The only savings would come from lay-offs of those working on the games; the state would save the cost of salaries and benefits for those workers.
Asked how much that would save, Kriss said he couldn’t quantify it.
Asked if Del Signore’s statement was correct, that two of five staff members had been cut and the other three re-assigned, Kriss said, “Nothing is final; people have bumping rights based on seniority under contracts.”
The timing of the decision was based on the Dec. 10 deadline for final layoff notices to state workers, Kriss said.
“We haven’t done statewide layoffs like this in a long time and we wish we didn’t have to,” said Kriss. “We have to save $250 million in the state workforce, and we only got half-way with early retirement….The governor appealed to the unions and got a ‘no’ on lag pay and was beaten in court on furloughs.
“All he could do without their consent was lay-offs. It’s a last resort,” he concluded, “but that’s all we’ve got.”
The summer games were to be held in Rochester next July.
“We just learned yesterday that the games were canceled,” said Noah Lebowitz on Wednesday; he is the spokesman for Monroe County, where Rochester is located.
The summer games started in 1978 and ran for 31 summers in a row, in various locations throughout New York, through 2008, when the state’s fiscal crisis led to their cancellation in 2009.
The games in 2009 were to have been held in the Hudson Valley. The local organizing committee rejected a pay-to-play proposal. The chairman of the committee, Steven Lant, wrote then to the commissioner for Parks and Recreation, “We arrived at this regrettable decision based on the overwhelming feeling that the participation fee violates the spirit of the Games and that objections to this approach are so strong among our host site partners, sponsors and volunteers that maintaining the support necessary to successfully host the Games has become untenable.”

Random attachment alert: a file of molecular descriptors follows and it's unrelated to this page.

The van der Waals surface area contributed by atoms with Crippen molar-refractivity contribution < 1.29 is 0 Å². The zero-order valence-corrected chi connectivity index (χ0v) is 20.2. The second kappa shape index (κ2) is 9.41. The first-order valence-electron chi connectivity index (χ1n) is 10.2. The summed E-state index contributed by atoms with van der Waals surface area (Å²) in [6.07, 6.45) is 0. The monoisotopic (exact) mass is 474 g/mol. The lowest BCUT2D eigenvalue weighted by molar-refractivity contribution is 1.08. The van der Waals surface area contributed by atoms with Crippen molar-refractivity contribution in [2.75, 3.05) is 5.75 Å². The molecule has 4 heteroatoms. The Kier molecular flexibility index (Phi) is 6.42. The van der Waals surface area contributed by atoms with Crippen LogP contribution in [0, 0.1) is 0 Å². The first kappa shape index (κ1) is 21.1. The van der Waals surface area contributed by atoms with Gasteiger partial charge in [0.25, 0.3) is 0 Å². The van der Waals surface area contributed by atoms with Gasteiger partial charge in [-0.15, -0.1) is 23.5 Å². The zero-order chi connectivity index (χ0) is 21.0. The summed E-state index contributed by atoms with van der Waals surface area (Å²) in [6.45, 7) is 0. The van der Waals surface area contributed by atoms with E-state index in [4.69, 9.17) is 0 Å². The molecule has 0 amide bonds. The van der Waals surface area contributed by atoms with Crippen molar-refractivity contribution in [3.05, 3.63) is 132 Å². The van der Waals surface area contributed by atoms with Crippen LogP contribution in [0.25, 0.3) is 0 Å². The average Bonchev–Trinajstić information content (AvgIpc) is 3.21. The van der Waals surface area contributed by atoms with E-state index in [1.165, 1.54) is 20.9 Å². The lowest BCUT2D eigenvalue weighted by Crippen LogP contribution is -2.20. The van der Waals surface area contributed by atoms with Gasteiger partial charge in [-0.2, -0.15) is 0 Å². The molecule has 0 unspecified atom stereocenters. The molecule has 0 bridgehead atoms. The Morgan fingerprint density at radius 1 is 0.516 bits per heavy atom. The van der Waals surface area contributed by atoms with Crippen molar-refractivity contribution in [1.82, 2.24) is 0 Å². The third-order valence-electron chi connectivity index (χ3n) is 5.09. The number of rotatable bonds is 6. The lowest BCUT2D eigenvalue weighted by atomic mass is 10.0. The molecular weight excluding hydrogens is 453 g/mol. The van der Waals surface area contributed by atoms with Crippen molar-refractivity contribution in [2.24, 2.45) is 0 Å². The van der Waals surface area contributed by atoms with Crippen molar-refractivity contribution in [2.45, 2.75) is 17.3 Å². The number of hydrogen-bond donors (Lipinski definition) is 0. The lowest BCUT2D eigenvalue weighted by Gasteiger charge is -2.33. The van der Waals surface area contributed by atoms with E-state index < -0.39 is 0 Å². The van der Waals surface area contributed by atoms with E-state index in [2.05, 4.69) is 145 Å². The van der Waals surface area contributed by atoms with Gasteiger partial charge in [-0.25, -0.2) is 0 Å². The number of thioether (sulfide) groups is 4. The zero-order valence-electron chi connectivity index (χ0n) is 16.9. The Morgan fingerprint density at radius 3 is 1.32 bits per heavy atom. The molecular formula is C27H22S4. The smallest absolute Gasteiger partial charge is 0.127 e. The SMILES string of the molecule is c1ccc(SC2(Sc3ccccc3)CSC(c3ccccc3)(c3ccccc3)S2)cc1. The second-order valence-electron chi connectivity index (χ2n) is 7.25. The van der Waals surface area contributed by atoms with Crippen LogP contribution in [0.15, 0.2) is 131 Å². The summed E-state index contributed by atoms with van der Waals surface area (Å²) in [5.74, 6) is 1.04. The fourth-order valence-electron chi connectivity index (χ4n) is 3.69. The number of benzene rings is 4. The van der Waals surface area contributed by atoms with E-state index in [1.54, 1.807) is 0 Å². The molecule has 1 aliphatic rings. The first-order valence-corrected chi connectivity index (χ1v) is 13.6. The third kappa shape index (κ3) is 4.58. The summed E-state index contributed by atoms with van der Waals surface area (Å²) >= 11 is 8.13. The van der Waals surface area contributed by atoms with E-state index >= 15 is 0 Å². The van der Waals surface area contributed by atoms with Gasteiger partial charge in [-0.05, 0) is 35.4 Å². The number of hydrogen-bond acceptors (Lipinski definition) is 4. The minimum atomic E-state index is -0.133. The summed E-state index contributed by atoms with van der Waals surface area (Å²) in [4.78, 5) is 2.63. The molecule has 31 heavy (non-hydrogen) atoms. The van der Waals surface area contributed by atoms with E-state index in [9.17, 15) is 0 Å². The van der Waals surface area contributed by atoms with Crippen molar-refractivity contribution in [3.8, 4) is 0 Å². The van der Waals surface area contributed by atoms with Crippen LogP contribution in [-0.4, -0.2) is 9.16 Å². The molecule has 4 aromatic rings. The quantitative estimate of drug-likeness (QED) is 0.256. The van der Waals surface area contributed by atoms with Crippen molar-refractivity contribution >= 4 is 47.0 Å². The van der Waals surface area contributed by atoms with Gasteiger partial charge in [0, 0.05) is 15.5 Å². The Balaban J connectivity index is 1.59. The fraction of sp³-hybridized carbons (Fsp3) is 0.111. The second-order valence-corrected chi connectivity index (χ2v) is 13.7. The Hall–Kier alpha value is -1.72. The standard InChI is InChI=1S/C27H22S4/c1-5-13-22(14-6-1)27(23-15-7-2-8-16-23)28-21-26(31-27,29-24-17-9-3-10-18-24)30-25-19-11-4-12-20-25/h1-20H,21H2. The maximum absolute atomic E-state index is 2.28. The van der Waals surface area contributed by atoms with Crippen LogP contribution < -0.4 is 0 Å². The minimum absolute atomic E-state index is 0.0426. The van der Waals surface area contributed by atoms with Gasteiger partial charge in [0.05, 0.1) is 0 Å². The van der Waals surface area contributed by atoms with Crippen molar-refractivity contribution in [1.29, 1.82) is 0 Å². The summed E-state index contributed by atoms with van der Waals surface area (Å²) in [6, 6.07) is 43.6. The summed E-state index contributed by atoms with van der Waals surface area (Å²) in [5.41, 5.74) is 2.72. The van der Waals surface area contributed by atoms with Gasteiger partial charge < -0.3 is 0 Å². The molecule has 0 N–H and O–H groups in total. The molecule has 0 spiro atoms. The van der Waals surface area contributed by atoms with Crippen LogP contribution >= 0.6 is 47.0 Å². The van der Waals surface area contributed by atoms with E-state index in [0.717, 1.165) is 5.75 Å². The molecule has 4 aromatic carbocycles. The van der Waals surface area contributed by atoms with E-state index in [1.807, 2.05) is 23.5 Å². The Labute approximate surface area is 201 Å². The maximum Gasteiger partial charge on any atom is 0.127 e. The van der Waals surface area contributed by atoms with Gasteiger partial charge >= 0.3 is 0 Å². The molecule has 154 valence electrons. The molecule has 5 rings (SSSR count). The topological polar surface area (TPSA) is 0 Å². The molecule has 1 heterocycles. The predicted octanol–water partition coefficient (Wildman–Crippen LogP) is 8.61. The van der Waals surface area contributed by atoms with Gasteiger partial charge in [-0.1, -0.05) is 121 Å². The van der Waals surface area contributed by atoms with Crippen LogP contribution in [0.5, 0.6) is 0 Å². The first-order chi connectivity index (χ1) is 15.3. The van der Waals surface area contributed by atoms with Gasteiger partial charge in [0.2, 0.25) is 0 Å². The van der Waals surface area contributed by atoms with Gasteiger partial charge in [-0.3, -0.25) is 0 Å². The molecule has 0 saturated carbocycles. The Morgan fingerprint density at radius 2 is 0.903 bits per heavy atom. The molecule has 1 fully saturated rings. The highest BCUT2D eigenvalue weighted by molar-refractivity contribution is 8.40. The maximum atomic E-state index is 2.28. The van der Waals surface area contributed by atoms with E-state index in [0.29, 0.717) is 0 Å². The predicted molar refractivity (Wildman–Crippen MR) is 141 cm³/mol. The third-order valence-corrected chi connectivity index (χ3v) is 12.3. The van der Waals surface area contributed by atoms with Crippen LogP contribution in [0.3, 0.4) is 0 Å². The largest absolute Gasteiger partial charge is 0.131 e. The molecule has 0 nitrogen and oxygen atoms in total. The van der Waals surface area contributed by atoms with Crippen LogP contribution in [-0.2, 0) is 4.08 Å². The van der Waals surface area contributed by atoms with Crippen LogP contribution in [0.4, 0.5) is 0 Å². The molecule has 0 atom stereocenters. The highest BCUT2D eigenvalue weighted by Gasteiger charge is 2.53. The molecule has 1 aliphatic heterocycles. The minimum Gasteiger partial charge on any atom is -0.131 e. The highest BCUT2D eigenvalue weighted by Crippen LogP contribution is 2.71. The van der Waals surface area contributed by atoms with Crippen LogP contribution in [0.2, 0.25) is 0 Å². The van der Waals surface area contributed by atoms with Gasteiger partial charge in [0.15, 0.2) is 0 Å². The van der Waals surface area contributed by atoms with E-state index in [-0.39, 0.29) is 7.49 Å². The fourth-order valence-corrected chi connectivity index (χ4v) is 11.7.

After petitioning and public outcry, state funding was restored for the summer games this year, and they were held in Buffalo. The games were last held in Rochester in 2006.
“We were expecting the state would provide $1.2 to $1.3 million for the games,” said Lebowitz. That left $200,000 to be raised locally, he said.
Monroe County Executive Maggie Brooks held a press conference yesterday, in which she expressed disappointment over the cancellation and said the games were a great source of local pride as well as having a substantial positive impact on the local economy.
Brooks said she would meet with the local organizing committee to see if the county could secure private funding and corporate sponsorship to move forward with the games.
“In order to make up the state shortfall,” Lebowitz told The Enterprise “we would have to raise at least a million dollars.”